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Question Period: Digging out of the health care hole

Public health care iconoclast Dr. David Gratzer argues that public health care is inherently wasteful

Mark Milke - December 4, 2006

Americans and Canadians are over-insured for medical services and need RRSP-style health care savings accounts, argues Winnipeg-born and trained Dr. David Gratzer. Best known for his 1999 award-winning book on Canadian health care, Code Blue, Gratzer is widely quoted in publications such as The New England Journal of Medicine and The Canadian Medical Association Journal. Now a senior fellow at the Manhattan Institute, he has testified before U.S. congressional committees, pressing for health care reform in the U.S. The physician, who divides his time and practice between Toronto and New York, now has a new book out, The Cure: How Capitalism Can Save American Health Care. Gratzer spoke recently with Western Standard's Mark Milke.

WS: Your book almost seems to prefer American health care. You know the retort will be that Canada spends less on health care as a percentage of its economy than does the United States, thus, doesn't that prove our system is more efficient?

Dr. David Gratzer: I think it makes it cheaper; I don't know if it makes it more efficient. That seems to be the "Fiat" argument--that it's the best car in the world because it's the cheapest. In Canada, there's the soft bigotry of low expectations, where much of our health care policy is simply built on national pride and self-congratulations. The Canadian waiting lists have affected our quality of care in Canada, and it's evident from studies on cancer outcomes and . . . coronary artery disease, among others.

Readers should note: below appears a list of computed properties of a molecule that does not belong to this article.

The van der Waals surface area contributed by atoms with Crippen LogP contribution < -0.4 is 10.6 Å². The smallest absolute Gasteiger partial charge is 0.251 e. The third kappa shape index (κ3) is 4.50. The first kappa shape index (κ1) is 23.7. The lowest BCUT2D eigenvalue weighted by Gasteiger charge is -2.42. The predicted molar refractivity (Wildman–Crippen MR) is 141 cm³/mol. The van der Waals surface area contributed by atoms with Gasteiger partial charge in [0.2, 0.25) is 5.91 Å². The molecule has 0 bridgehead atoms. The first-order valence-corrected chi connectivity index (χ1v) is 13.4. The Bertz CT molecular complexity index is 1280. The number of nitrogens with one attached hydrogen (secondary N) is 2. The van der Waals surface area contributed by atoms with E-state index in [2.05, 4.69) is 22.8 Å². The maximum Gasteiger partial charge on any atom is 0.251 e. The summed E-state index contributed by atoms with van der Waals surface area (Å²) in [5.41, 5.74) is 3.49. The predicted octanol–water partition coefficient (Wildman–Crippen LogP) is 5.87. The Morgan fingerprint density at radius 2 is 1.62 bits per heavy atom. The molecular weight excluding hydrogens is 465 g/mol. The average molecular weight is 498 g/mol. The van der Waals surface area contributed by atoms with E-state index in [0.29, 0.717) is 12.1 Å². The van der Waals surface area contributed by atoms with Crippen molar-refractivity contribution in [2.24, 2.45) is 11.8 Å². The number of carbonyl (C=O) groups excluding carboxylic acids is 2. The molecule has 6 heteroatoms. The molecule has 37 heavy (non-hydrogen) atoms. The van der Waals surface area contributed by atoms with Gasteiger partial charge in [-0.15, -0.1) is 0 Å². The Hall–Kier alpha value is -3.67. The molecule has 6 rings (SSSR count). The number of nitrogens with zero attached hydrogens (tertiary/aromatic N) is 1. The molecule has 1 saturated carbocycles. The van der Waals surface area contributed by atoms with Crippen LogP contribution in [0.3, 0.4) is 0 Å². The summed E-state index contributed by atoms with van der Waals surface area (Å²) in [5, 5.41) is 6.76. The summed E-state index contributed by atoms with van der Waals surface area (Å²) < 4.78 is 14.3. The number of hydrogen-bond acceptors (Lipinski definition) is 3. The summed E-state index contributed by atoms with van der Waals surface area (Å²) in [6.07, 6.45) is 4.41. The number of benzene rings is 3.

Your critics will point to the universality of Canadian health care as evidence of a better system.

The federal government's own statistics show 1.2 million Canadians are actively searching for a family doctor. Canadians are not getting the health care they want or deserve. I'm not advocating an end to all government involvement in health care, but it's a government-run system that cost-contains through rationing. This is a system that came out of [British] Lord William Beveridge's report released in, what, 1942, when penicillin was cutting-edge medicine, mental health care meant asylums, and polio was a death sentence. Today, medicine has dramatically changed; in Canada our health finances haven't particularly changed.

In The Cure, you argue that Canadians and Americans don't have too little health insurance, but, really, too much, courtesy of governments that insist on it.

I think there's great commonality between problems in Canada and in the United States. The core economic approach just doesn't work. If you look at health insurance as insurance, medicare is not insurance. Insurance is meant to protect you from unforeseen or unlikely events. You buy car insurance in case of a car accident. You hope you never have one, but if you do, you're covered. You don't buy car insurance for the possibility that your spouse tires of the colour and wants a new paint job, or the windshield wipers are no longer so good, or your gas tank is running on empty. If we did, car insurance would be much more expensive. Likewise in Canada, health-care insurance covers everything under the sun, from checkups to casts for your ankle.

Speaking of over-insurance, you note the example of New York state, where eligible Medicaid recipients can buy a month's supply of Viagra for just two dollars. How did New York figure out what constitutes a "month's supply"?

More articles by Mark Milke